There's no indication that the Twins or Mauer are ready for him to switch positions, but if that changes an outfield with Span flanked by Mauer and Ben Revere would be a very interesting possibility. Unlikely though, at least in 2012. I'm not entirely sold yet on Revere's bat because his offensive upside is so limited, but I'm hoping the Twins make him the primary left fielder in 2012. At worst pairing him with Span would dramatically improve the outfield defense.

@jessejames3ball: Can Ricky Rubio play catcher?

Let's see if he can play point guard first.

@kinsky21: Ben Revere made it to the majors in 2010. Will Aaron Hicks, drafted a year later, see the majors in 2011?

Revere made it to the majors last season, but not until mid-September and only because Ron Gardenhire requested speed off the bench. Getting his first extended taste of the majors this year is more likely what the Twins had in mind for Revere's timetable and following those footsteps would have Aaron Hicks debuting in 2012, which is possible. I'd be shocked to see him this season. Hicks has more tools to develop than Revere and is on a slower path.

@dan_rausch: With no good internal options, who should the Twins target for shortstop in 2012? A young plus defender for Matt Capps?

Hardy? Jason Bartlett? On a less snarky point, it's difficult to say without knowing who might be available for trade this winter, but as has been the case for most of the past decade the Twins would be well served to look outside the organization for a shortstop. Jed Lowrie of the Red Sox might make sense for both teams, but suffice it to say I don't think they could get him or any other "young plus defender" for Capps, or at least not one with much offensive upside.

@zzhang33: Is Philip Humber for real?

Depends on your definition of "for real." He certainly looks much better now than he ever did in the majors or minors for the Twins, but he's also been extremely fortunate with a .223 batting average on balls in play. He hasn't been nearly as good as the 2.87 ERA suggests, but even a 4.03 xFIP is a pretty amazing accomplishment for White Sox pitching coach Don Cooper. Just remember, Garrett Jones looked good for a while after rightfully being dumped by the Twins.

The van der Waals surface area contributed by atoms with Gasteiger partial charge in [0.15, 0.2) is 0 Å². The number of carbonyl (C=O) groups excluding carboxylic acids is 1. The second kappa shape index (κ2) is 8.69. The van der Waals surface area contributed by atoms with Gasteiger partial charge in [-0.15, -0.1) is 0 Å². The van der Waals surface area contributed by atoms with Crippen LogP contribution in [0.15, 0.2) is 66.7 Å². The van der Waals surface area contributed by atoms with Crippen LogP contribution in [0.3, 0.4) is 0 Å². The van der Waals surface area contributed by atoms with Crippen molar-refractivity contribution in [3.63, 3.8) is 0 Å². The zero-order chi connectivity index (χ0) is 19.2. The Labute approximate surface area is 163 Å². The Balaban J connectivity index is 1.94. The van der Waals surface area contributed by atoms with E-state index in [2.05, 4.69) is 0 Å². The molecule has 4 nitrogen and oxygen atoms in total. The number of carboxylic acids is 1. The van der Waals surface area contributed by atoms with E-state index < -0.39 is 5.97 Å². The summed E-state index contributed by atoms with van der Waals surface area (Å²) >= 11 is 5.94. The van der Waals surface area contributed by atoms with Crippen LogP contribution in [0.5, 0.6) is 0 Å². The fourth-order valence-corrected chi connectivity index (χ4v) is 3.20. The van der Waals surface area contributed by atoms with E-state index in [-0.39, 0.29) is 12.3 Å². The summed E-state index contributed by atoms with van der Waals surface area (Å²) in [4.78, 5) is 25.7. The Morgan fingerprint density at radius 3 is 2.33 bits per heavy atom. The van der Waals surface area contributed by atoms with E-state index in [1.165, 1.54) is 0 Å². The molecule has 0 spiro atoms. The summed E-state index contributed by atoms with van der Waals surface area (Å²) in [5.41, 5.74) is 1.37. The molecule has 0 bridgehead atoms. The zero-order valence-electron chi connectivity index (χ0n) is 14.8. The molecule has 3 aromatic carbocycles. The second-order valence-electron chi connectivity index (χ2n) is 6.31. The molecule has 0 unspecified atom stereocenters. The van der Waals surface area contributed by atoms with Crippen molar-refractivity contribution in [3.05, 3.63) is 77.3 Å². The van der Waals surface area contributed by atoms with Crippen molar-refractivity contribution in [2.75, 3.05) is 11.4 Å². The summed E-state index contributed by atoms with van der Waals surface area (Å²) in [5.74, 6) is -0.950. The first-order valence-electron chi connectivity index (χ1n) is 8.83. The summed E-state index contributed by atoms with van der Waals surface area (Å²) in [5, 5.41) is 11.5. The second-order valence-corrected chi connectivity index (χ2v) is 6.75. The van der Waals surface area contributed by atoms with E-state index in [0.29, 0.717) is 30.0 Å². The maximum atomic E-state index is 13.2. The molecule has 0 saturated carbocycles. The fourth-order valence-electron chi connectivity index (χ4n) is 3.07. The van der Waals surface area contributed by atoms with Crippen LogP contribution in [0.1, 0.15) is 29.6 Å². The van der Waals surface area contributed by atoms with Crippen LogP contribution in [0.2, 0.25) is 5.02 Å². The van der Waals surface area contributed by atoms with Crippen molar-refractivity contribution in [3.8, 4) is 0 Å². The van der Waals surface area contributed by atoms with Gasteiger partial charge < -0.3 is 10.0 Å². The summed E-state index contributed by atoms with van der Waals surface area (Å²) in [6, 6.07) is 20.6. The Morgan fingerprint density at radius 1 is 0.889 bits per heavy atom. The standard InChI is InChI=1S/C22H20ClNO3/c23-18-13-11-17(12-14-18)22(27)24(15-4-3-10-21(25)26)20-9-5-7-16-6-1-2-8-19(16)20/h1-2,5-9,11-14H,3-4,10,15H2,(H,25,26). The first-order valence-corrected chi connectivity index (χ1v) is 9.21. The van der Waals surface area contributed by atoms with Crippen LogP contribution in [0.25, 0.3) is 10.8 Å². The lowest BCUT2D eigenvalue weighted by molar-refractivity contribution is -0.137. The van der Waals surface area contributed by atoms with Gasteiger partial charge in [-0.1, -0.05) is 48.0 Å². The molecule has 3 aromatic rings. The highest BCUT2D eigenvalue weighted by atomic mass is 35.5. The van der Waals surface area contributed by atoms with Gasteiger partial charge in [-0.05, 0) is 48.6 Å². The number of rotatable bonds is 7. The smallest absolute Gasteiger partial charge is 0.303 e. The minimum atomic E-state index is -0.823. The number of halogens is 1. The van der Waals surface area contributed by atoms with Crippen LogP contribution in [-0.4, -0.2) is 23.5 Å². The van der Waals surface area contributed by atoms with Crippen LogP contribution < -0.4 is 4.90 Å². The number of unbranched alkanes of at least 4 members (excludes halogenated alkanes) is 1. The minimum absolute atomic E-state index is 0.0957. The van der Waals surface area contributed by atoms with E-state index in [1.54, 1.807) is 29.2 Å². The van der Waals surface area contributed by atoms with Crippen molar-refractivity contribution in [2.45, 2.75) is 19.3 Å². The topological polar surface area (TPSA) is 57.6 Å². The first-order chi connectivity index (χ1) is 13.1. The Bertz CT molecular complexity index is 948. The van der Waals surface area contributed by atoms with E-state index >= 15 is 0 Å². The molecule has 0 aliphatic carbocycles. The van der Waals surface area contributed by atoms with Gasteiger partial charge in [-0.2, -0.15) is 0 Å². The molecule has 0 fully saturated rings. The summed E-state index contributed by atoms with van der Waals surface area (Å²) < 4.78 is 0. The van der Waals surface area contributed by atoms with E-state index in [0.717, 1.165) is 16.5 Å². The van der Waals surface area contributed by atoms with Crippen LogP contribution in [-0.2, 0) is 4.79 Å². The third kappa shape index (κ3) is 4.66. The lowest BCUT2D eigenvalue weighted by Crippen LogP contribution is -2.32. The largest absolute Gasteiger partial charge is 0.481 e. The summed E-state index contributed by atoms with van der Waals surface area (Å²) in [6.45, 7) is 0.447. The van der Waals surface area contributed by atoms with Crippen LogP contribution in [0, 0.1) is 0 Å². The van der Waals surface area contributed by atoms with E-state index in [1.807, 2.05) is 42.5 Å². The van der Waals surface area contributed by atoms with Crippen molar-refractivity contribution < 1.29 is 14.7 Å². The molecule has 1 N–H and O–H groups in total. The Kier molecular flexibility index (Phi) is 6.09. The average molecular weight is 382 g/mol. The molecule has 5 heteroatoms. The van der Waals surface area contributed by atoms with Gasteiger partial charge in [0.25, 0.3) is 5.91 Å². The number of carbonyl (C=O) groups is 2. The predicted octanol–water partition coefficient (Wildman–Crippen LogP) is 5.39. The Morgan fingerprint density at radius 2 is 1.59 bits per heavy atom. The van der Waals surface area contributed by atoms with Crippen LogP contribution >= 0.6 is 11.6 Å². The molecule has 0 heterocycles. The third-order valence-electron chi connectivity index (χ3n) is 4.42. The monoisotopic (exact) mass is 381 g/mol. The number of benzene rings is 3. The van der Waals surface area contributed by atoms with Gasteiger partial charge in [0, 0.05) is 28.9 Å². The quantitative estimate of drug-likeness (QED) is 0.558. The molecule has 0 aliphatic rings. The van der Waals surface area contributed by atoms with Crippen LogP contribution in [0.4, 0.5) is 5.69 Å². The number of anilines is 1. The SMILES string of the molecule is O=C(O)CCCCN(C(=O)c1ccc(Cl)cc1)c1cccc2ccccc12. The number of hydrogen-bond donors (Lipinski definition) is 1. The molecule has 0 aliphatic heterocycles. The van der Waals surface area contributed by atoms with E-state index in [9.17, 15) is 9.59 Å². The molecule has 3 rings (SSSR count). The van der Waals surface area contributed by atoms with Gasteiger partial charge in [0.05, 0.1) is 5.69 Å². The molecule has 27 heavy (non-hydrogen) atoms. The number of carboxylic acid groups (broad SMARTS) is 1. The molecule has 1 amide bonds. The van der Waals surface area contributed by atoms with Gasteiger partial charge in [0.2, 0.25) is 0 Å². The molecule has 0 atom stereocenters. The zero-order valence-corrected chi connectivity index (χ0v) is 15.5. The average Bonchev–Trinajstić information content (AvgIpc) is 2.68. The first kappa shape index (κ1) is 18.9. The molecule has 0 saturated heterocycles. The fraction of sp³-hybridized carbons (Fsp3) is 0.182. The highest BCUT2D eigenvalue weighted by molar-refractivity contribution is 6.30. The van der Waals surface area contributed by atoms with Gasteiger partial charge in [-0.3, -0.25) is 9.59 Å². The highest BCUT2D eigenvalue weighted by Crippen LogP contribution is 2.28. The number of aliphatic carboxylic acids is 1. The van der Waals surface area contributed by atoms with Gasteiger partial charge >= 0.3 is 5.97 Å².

@jessejames3ball: Is Phil Mackey really wearing pants?

I saw Patrick Reusse's co-host Friday night and (surprisingly? luckily? unfortunately?) he was wearing pants. No white belt though, which was the real shocker. On a related note, thanks to Lindsay Guentzel and the TwinsCentric guys for organizing the get-together downtown. We watched a Twins game and then I drank too much while more attractive people danced, lost a staring contest, wore nametags, and had to be driven home by Seth Stohs. Good times.

@bhenehan: Might be early for this, but is it the worst season-to-season collapse in Twins history?

Without question. In fact, it's one of the worst season-to-season collapses in baseball history, as the Twins are on pace to go from division winners at 94-68 last year to MLB's worst record at 61-101 this year. Tough to decline by a whole lot more than 33 games.

@PLUnderwood: At what point is Ron Gardenhire's job on the line?

I've been plenty critical of Ron Gardenhire over the years and didn't think he deserved the Manager of the Year award last year, but he didn't turn into a terrible manager overnight and you'd have to go pretty far down on the list of this season's problems before getting to his name. Ultimately it's tough to win with a roster full of Triple-A players.

@KirkMcKinley: Who would you place most of the blame on with the Twins?

First and foremost, with the incredible number of injuries there's a pretty strong chance they wouldn't have been able to contend regardless of their decision-making. With that said, you can point to the front office along with any of the top handful of highest-paid players. Plenty of blame to go around with offseason moves, roster construction, and player performance. As the late, great Mitch Hedberg would say, this mess has been all-encompassing.

@TwinkieTown: What kind of a timeline would you work on for the Twins' sell-off?

I'm sure they're still holding out some hope for a turnaround after winning six of the last seven games, but realistically they should be willing to make trades immediately if teams are showing strong interest. In some cases the trade deadline could provide leverage, but the flip side to that is also possible and impending free agents should have more value with 100 games left on their contracts than they will with 60 games to go.

@kwdrake: Who's the most depressing (not necessarily worst) Twin of all time?

In the decade-long history of AG.com no player has annoyed and frustrated me more than Luis Rivas, although that had as much to do with the widely held but misguided perception that he was a promising young player as it did his actual performance.

@jgleeman: Is Ben Revere related to Paul Revere?

First of all, that question comes from my cousin. Second, the two being related seems unlikely. And third, has anyone thought to ask Sarah Palin what she thinks about Ben Revere?